The proposed study is a randomized controlled trial of PT for persons with BPD and co-occurring AUD that will generate some initial data that can be used to determine the need and feasibility for further outcome studies. Participants are randomized to either a study group receiving weekly PT or to a control group receiving usual care. Enrollment is 15 participants in each group. The study group will receive 12-18 months of PT, with naturalistic follow-up. Outcome measures are administered by a research assistant at enrollment, 3 months, 6 months, 9 months, 12 months, and 30 months.

The investigators anticipate that the PT group will show trends towards better retention in treatment and greater reduction in parasuicides, alcohol misuse, and institutional care. If so, this would have important and positive implications for the large group of patients who suffer from BPD and co-occurring AUD.

  Eligibility

Ages Eligible for Study:   18 Years to 45 Years
Genders Eligible for Study:   Both
Accepts Healthy Volunteers:   Yes
Criteria

Inclusion Criteria:

  • Age between 18 and 45 years
  • Meets diagnostic criteria for borderline personality disorder and for active alcohol abuse or dependence
  • At least average intelligence

Exclusion Criteria:

  • Meets diagnostic criteria for schizophrenia, or schizoaffective disorder
  Contacts and Locations
Choosing to participate in a study is an important personal decision. Talk with your doctor and family members or friends about deciding to join a study. To learn more about this study, you or your doctor may contact the study research staff using the Contacts provided below. For general information, see Learn About Clinical Studies.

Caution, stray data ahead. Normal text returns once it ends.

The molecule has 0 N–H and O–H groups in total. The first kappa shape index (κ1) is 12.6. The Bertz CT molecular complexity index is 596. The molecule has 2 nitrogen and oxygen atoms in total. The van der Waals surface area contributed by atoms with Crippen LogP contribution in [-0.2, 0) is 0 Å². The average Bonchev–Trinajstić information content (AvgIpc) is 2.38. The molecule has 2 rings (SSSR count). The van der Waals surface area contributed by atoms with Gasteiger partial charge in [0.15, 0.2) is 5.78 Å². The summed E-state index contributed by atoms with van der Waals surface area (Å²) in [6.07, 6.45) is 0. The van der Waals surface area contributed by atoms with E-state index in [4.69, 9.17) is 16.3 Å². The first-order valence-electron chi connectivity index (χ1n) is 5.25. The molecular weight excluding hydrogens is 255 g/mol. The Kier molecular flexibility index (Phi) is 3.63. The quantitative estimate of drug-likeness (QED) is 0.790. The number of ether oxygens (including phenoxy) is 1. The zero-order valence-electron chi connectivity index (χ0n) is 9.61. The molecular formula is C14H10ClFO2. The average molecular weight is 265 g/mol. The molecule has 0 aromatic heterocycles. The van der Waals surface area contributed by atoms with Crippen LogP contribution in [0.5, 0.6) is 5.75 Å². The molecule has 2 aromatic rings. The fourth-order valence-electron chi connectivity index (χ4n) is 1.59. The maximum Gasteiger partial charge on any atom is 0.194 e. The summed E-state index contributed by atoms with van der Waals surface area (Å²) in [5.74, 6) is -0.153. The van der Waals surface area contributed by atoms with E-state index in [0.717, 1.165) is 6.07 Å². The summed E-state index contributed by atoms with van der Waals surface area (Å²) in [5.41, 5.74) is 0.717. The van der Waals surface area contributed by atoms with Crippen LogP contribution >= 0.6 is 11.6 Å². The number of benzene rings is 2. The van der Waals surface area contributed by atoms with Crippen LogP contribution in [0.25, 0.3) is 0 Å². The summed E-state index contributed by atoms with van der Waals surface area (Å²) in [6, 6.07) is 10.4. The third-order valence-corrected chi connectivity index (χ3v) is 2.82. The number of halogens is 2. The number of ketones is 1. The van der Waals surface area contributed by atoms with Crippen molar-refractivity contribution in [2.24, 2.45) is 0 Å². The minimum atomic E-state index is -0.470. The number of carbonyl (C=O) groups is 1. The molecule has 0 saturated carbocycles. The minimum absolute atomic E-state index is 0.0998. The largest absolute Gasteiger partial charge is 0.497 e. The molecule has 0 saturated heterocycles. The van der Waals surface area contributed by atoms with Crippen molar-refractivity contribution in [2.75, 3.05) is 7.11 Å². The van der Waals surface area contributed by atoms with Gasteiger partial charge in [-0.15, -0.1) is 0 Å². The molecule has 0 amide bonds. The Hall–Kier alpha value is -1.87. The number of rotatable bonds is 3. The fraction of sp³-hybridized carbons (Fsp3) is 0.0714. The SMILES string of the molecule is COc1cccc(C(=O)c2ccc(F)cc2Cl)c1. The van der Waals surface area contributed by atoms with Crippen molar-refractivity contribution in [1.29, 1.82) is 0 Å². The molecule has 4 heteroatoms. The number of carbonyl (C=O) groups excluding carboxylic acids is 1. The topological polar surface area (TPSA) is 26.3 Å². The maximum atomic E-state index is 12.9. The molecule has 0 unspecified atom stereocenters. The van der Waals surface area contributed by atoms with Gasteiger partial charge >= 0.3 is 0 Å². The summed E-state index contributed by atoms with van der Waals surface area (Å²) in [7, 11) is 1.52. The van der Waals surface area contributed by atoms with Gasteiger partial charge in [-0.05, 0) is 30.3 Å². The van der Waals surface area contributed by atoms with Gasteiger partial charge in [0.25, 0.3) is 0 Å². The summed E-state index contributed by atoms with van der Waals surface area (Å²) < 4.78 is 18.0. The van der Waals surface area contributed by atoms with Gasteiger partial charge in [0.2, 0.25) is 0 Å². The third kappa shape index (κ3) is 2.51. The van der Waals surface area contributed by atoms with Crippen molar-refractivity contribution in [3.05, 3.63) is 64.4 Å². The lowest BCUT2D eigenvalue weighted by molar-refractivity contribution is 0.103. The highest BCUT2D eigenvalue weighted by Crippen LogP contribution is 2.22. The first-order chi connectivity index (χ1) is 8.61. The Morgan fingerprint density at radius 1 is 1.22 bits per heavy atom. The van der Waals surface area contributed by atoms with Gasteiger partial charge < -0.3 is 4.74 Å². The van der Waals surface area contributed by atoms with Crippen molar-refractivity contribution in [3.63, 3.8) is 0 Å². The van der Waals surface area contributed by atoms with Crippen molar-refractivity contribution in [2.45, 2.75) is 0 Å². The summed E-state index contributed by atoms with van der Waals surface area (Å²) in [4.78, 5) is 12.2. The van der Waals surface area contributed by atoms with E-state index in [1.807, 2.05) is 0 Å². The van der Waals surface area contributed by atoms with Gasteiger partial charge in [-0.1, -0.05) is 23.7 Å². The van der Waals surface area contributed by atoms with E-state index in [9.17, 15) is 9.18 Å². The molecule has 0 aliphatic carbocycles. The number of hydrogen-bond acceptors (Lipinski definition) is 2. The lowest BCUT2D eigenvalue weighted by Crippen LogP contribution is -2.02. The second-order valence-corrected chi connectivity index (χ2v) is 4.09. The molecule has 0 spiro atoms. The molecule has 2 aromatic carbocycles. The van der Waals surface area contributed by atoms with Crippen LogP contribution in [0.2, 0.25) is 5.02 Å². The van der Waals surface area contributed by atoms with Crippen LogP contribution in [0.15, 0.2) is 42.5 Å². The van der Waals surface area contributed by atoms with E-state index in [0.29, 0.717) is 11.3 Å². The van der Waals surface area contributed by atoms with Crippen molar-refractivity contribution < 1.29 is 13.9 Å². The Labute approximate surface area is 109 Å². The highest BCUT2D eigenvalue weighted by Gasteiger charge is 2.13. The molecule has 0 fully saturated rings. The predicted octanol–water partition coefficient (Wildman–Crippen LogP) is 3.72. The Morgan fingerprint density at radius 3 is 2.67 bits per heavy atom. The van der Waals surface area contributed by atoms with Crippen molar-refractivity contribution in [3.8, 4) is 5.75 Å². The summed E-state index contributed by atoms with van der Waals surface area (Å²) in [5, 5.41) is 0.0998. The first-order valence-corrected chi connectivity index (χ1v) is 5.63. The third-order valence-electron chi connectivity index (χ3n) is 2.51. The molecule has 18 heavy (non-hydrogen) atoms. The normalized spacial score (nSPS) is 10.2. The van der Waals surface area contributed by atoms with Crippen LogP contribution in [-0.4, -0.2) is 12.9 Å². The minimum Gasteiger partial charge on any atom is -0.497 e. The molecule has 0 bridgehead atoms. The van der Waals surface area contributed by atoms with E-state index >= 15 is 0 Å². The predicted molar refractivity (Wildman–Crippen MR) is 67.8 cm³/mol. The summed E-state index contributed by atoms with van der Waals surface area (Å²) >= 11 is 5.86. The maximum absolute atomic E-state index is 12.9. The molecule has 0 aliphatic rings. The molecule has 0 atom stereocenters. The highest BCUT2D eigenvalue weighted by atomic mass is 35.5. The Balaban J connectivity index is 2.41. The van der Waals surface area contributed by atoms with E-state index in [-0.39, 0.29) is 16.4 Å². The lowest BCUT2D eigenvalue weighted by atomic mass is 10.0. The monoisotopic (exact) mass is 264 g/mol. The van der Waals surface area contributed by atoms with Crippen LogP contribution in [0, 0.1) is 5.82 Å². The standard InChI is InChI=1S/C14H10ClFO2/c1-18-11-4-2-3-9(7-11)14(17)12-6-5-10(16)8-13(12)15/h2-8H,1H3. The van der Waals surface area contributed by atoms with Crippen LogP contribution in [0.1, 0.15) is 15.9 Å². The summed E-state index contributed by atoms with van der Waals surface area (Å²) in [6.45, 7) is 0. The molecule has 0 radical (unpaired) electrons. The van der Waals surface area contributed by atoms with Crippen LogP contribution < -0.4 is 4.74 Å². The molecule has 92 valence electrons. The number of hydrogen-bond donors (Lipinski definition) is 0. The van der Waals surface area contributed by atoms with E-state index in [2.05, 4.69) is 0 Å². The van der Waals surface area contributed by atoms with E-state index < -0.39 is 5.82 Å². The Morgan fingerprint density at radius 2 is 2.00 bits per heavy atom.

Please refer to this study by its ClinicalTrials.gov identifier: NCT00145678

Locations
United States, New York
SUNY Upstate Medical University, University Hospital
Syracuse, New York, United States, 13210
Sponsors and Collaborators
State University of New York - Upstate Medical University
Investigators
Principal Investigator: Robert J. Gregory, M.D. State University of New York - Upstate Medical University
  More Information

Publications:
Responsible Party: State University of New York - Upstate Medical University
ClinicalTrials.gov Identifier: NCT00145678     History of Changes
Other Study ID Numbers: SUNY UMU IRB 4968, 130230-44
Study First Received: September 1, 2005
Last Updated: January 5, 2015
Health Authority: United States: Institutional Review Board

Keywords provided by State University of New York - Upstate Medical University:
borderline
alcohol
substance
psychodynamic
psychotherapy
psychoanalytic

Additional relevant MeSH terms:
Alcohol Drinking
Borderline Personality Disorder
Disease
Personality Disorders
Drinking Behavior
Mental Disorders
Pathologic Processes

ClinicalTrials.gov processed this record on August 27, 2015